Loan Roller Coaster | Hits & Misses | Salt Lake City | Salt Lake City Weekly

Loan Roller Coaster 

Also: Hair-braiding, SLC library

Pin It

click to enlarge miss_1.jpg
Loan Roller Coaster
Unless you’re the conservative Congress, who doesn’t love public radio? The Salt Lake City Council certainly does, and saw no problem with putting up a loan to save the station, which needs $250,000 by the end of October. On Oct. 25, Salt Lake City Mayor Ralph Becker said he would not support the loan, so KCPW withdrew its application. Then, an anonymous donor stepped in to offer a loan, potentially saving the day. KCPW has had a troubled history, starting with the revelation in 2008 that Community Wireless president Blair Feulner was getting a $150,000 salary, followed by his fall from grace. Wasatch Public Media and Ed Sweeney, who’ve valiantly tried to turn the tide in a bad economy. It hasn’t worked so far, and more time may not help.

click to enlarge miss_1.jpg
A Hairy Proposition

We live in Utah, where you’re not required to wear a helmet on a motorcycle and teenagers can tan all they want if they have a permission slip. But we do regulate hair-braiding because, well, it’s dangerous. Rep. Holly Richardson, R-Pleasant Grove, like a good, free-will Republican, sponsored legislation to allow hair-braiding without a cosmetologist’s license. And the cosmetologists aren’t happy. After all, this is risky business. Tightly braided hair can result in hair loss, and there may be sanitary concerns. But is this something we need to legislate? It’s not like insurance premiums will rise without regulation. Still, it has to be expected that people protect their own turf. Cosmetologists pay that fee to give them standing in the community. Just don’t tell Mom she shouldn’t braid your hair.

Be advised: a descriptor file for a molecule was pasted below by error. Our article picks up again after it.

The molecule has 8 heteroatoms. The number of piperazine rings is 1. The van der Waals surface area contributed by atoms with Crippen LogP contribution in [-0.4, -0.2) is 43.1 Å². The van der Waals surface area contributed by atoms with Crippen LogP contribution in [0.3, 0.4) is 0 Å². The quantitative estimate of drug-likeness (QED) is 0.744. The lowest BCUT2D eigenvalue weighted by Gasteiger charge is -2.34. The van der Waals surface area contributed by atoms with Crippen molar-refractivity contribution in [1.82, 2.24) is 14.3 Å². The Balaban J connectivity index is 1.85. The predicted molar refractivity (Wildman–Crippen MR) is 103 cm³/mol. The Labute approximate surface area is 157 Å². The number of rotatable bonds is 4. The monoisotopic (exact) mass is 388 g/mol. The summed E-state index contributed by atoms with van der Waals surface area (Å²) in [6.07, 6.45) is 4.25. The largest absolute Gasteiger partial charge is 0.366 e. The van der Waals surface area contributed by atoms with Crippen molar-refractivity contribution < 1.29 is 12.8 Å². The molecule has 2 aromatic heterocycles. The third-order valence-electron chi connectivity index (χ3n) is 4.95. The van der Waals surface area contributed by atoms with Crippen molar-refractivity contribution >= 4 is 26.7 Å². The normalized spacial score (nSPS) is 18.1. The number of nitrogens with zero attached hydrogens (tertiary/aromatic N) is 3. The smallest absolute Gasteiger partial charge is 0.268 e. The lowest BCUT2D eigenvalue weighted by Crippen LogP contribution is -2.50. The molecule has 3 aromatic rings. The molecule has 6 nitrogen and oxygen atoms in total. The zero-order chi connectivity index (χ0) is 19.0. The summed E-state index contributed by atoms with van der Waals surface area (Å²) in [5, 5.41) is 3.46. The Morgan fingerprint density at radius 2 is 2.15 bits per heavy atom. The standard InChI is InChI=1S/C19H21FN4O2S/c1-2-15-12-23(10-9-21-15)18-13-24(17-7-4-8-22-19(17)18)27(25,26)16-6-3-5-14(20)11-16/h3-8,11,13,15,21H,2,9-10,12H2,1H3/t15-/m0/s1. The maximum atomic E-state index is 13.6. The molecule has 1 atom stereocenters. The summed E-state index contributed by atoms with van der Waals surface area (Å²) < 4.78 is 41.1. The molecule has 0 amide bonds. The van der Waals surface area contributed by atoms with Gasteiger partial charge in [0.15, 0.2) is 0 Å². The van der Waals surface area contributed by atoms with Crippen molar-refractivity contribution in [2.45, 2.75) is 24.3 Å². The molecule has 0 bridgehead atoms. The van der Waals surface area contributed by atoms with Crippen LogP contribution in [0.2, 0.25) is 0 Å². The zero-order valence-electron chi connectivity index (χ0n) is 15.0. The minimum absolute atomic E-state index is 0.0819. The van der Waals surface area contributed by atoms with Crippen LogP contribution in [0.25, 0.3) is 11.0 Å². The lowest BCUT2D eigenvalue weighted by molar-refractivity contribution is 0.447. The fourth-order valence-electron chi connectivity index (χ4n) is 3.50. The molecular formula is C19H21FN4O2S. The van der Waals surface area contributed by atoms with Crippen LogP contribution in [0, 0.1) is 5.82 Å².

click to enlarge hit_1.jpg

Thank you, Friends of the Library, for finally stepping up and saying enough is enough. The nonprofit organization, which has raised $1 million for the library over the last 10 years, is threatening to pull its funding if the noise around library director Beth Elder doesn’t subside—soon. Elder took the position amid vows of change, but instead reportedly fostered an atmosphere of secrecy and distrust, most recently instituting a policy forbidding staff from circulating any e-mails critical of library operations or executive staff, according to a recent article in The Salt Lake Tribune. Many employees have left, willingly or not, but things haven’t settled down. In a staff survey, employees expressed a lack of confidence in their director, still. She’s been here since 2008. You’d think the dissent would have waned, but it hasn’t—and Elder’s kibosh on insubordinate e-mails isn’t going to make it go away.

Twitter: @KathyBiele

Pin It

More by Katharine Biele

  • Vulgar Language, Dignified Deaths, Vetoes & Monuments

    Vagina, masturbation, oral sex—expect to apologize if you use this kind of "vulgar" language in the presence of Utah legislators. The apology came from a woman testifying before the House Education Standing Committee, as they considered Rep. Brian King's Reproductive Health Education and Services Amendments.
    • Feb 15, 2017
  • Health care dialogue, general strike and more

    OK, this is getting serious. Anti-Trump activists are calling for a General Strike. You know the drill—buy nothing, protest everywhere and generally give the president the middle finger.
    • Feb 15, 2017
  • Housing & Population, Chaffetz Withdraws, Constitutional Convention

    What's wrong with this picture? "Housing shortage looms," screams the headline in the Deseret News. Housing sales and prices have reached historic highs, but the impact—oh, it could be bad.
    • Feb 8, 2017
  • More »

Latest in Hits & Misses


Subscribe to this thread:

Add a comment

Readers also liked…

  • Golden Parachutes

    Also: Good Points, Bernick; Firing Squad
    • Aug 19, 2015
  • Door-to-door Singing

    A Salt Lake City troubadour with a master's degree in poetry and a guitar, serenading you and making you his latest audience of one.
    • Aug 31, 2016

© 2017 Salt Lake City Weekly

Website powered by Foundation